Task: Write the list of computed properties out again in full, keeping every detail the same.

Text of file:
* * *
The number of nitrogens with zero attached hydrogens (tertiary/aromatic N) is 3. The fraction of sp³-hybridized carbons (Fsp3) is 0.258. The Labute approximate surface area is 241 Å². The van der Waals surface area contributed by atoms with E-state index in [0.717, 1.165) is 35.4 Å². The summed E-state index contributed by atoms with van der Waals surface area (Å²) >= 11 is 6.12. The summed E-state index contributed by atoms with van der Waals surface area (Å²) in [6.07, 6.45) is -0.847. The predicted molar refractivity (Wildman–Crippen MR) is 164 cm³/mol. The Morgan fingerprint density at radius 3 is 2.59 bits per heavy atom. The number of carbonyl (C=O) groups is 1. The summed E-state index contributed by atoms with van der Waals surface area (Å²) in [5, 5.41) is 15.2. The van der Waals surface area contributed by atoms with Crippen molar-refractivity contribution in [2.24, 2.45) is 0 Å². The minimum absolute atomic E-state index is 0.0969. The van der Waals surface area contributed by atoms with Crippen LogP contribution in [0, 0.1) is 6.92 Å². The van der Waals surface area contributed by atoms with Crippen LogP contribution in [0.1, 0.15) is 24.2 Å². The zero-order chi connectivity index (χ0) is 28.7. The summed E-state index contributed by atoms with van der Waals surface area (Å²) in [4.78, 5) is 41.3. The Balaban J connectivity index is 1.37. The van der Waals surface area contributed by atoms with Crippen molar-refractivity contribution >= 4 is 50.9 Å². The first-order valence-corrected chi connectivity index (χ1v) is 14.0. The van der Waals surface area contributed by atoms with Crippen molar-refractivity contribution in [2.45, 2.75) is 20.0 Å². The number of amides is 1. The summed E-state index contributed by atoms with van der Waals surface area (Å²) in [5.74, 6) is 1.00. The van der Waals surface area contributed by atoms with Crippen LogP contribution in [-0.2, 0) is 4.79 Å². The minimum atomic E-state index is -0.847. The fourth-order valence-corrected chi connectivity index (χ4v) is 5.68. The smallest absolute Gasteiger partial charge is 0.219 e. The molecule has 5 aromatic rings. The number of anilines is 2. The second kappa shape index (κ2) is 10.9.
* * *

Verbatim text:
The number of nitrogens with zero attached hydrogens (tertiary/aromatic N) is 3. The fraction of sp³-hybridized carbons (Fsp3) is 0.258. The Labute approximate surface area is 241 Å². The van der Waals surface area contributed by atoms with E-state index in [0.717, 1.165) is 35.4 Å². The summed E-state index contributed by atoms with van der Waals surface area (Å²) >= 11 is 6.12. The summed E-state index contributed by atoms with van der Waals surface area (Å²) in [6.07, 6.45) is -0.847. The predicted molar refractivity (Wildman–Crippen MR) is 164 cm³/mol. The Morgan fingerprint density at radius 3 is 2.59 bits per heavy atom. The number of carbonyl (C=O) groups is 1. The summed E-state index contributed by atoms with van der Waals surface area (Å²) in [5, 5.41) is 15.2. The van der Waals surface area contributed by atoms with Crippen molar-refractivity contribution in [2.24, 2.45) is 0 Å². The minimum absolute atomic E-state index is 0.0969. The van der Waals surface area contributed by atoms with Crippen LogP contribution in [0, 0.1) is 6.92 Å². The van der Waals surface area contributed by atoms with Crippen LogP contribution in [0.1, 0.15) is 24.2 Å². The zero-order chi connectivity index (χ0) is 28.7. The summed E-state index contributed by atoms with van der Waals surface area (Å²) in [4.78, 5) is 41.3. The Balaban J connectivity index is 1.37. The van der Waals surface area contributed by atoms with Crippen molar-refractivity contribution >= 4 is 50.9 Å². The first-order valence-corrected chi connectivity index (χ1v) is 14.0. The van der Waals surface area contributed by atoms with Crippen molar-refractivity contribution in [2.45, 2.75) is 20.0 Å². The number of amides is 1. The summed E-state index contributed by atoms with van der Waals surface area (Å²) in [5.74, 6) is 1.00. The van der Waals surface area contributed by atoms with Crippen LogP contribution in [-0.2, 0) is 4.79 Å². The minimum atomic E-state index is -0.847. The fourth-order valence-corrected chi connectivity index (χ4v) is 5.68. The smallest absolute Gasteiger partial charge is 0.219 e. The molecule has 5 aromatic rings. The number of anilines is 2. The second kappa shape index (κ2) is 10.9.